Same process as the lemon juice here. In terms of what type of vinegar, I prefer cider vinegar or white vinegar. Both have a relatively neutral flavor while still getting the job done. Cider vinegar will definitely add a touch of sweetness while the white vinegar will be more neutral.

1 cup of buttermilk = 1 tablespoon vinegar + 1 cup whole milk 

A quick stir and five minutes and you are ready to start cooking or baking. 

Making Substitute Buttermilk with Cream of Tartar

Last but not least, cream of tartar. For this one, you are going to whisk it into the milk to make sure the powder is evenly distributed and then let it sit for five minutes. 

1 cup of buttermilk = 1 ¾ teaspoon cream of tartar + 1 cup whole milk 

How to Make Buttermilk – The Real Kind

If you are like me, you like to understand the process of making an ingredient and afterwards, will totally buy it premade at the store. Turns out that when you make homemade butter, the by product is buttermilk. So they happen to be the same exact instructions!

You are all set and free to start living your best buttermilk milk with zero fear.

Can You Freeze Buttermilk?

You sure can! I like to measure mine out into 1 cup increments and then freeze in airtight plastic bags. Try to get out as much air as possible before placing in the freezer. They last up to 3 months.

Recipes that Use Buttermilk

Hush Puppies are gently fried cornbread with a crunchy outside and soft, doughy inside. Serve with fish fry, fried shrimp or any BBQ! #hushpuppyrecipe www.savoryexperiments.com

Best Hush Puppy Recipe

4.80 from 87 votes
Hush Puppies are gently fried cornbread with a crunchy outside and soft, doughy inside. Serve with fish fry, fried shrimp or any BBQ!
See The Recipe!
close up of salad dressings in a glass jar

Homemade Ranch Dressing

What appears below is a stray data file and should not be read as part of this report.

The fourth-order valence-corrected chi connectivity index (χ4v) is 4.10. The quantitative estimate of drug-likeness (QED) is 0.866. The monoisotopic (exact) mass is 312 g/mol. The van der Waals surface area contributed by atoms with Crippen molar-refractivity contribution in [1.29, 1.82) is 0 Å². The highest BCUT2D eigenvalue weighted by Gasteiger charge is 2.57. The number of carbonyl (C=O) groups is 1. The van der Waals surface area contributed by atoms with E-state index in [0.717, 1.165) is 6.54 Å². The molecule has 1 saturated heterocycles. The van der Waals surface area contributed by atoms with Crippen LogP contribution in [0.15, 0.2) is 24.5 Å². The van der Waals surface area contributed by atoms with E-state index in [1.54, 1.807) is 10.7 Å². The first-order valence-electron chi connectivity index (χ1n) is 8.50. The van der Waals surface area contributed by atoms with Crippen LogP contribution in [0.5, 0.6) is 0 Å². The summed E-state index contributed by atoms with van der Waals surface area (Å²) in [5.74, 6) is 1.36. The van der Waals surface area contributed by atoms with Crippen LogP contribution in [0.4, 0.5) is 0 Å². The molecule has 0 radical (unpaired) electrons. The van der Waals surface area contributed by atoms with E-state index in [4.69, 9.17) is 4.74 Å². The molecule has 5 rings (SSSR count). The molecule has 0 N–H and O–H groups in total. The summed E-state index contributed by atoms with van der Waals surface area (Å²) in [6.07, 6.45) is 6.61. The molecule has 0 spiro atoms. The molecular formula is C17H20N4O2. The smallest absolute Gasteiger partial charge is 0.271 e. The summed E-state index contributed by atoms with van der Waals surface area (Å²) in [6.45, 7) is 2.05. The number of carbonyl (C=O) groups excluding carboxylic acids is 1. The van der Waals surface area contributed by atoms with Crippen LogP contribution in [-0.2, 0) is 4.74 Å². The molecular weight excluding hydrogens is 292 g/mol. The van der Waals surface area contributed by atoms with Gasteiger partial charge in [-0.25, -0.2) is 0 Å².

5 from 8 votes
You just can't beat homemade salad dressing, and this Homemade Ranch Dressing is one of the best! Simple ingredients and quick to make.
See The Recipe!
overhead shot of basket of buttermilk fried chicken

Buttermilk Fried Chicken

4.72 from 7 votes
This is the best Buttermilk Fried Chicken recipe! Brined chicken with fresh herbs, buttermilk and seasoned flour makes for a crispy and flavorful southern fried chicken.
See The Recipe!
homemade buttermilk pouring into a glass
A close up of a glass of milk

Real Buttermilk

4.67 from 3 votes
Make real buttermilk from agitated cream!
Prep Time: 5 minutes
Total Time: 5 minutes



  • Place heavy cream in food processor or blender. Hit blend and watch your appliance do the work. You will see the mixture changes in both consistency and color over about 2-3 minutes.
  • Continue to mix until cream separates into butter and butterfat. Drain off butterfat, which is now your buttermilk.
  • Do this again until there is no more liquid to drain, only solids.
  • The solids are butter, fold in a little salt and use the liquids as buttermilk.
  • If you've tried this technique, come back and let us know how it was in the comments or ratings!


Calories: 816 kcal, Carbohydrates: 7 g, Protein: 5 g, Fat: 88 g, Saturated Fat: 54 g, Cholesterol: 324 mg, Sodium: 90 mg, Potassium: 177 mg, Sugar: 1 g, Vitamin A: 3478 IU, Vitamin C: 1 mg, Calcium: 154 mg
Author: Jessica Formicola
Calories: 816
Course: Condiment
Cuisine: American
Keyword: homemade buttermilk
Did you make this recipe?I’d love to see your recipes – snap a picture and mention @savoryexperiments or tag #savoryexperiments!
Jessica Formicola in her ktichen

About the Author

Jessica Formicola

Jessica the mom, wife and food lover behind Savory Experiments. She is obsessed with butter, salt and bacon and spends all her time in the kitchen and behind a camera. Jessica is a contributor to PopKitchen by Parade, Better Homes & Gardens, The Daily Meal Food + Travel and more!

Read More About Jessica